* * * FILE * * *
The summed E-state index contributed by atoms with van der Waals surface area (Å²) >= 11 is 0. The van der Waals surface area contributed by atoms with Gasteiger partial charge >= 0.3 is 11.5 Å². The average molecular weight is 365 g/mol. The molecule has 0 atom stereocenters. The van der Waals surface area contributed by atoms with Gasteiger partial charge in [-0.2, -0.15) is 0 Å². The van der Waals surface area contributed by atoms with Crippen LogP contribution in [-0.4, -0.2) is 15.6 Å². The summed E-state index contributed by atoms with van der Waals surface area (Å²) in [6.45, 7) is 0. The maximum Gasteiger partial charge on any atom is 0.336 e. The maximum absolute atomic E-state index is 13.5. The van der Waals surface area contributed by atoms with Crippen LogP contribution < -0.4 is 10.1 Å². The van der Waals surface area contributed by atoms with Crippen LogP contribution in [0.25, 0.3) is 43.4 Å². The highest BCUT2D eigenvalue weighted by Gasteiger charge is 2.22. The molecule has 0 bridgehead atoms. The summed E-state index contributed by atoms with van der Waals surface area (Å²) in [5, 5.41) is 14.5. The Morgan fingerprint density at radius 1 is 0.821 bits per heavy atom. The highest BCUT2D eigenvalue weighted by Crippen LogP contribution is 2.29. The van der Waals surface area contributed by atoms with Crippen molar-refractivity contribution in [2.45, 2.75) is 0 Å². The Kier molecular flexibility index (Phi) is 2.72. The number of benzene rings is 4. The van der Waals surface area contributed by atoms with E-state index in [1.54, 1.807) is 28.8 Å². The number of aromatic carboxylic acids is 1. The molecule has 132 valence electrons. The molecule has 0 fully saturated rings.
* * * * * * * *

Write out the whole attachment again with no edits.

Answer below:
The summed E-state index contributed by atoms with van der Waals surface area (Å²) >= 11 is 0. The van der Waals surface area contributed by atoms with Gasteiger partial charge >= 0.3 is 11.5 Å². The average molecular weight is 365 g/mol. The molecule has 0 atom stereocenters. The van der Waals surface area contributed by atoms with Gasteiger partial charge in [-0.2, -0.15) is 0 Å². The van der Waals surface area contributed by atoms with Crippen LogP contribution in [-0.4, -0.2) is 15.6 Å². The summed E-state index contributed by atoms with van der Waals surface area (Å²) in [6.45, 7) is 0. The maximum Gasteiger partial charge on any atom is 0.336 e. The maximum absolute atomic E-state index is 13.5. The van der Waals surface area contributed by atoms with Crippen LogP contribution < -0.4 is 10.1 Å². The van der Waals surface area contributed by atoms with Crippen LogP contribution in [0.25, 0.3) is 43.4 Å². The highest BCUT2D eigenvalue weighted by Gasteiger charge is 2.22. The molecule has 0 bridgehead atoms. The summed E-state index contributed by atoms with van der Waals surface area (Å²) in [5, 5.41) is 14.5. The Morgan fingerprint density at radius 1 is 0.821 bits per heavy atom. The highest BCUT2D eigenvalue weighted by Crippen LogP contribution is 2.29. The van der Waals surface area contributed by atoms with Crippen molar-refractivity contribution in [2.45, 2.75) is 0 Å². The Kier molecular flexibility index (Phi) is 2.72. The number of benzene rings is 4. The van der Waals surface area contributed by atoms with E-state index in [1.54, 1.807) is 28.8 Å². The number of aromatic carboxylic acids is 1. The molecule has 132 valence electrons. The molecule has 0 fully saturated rings.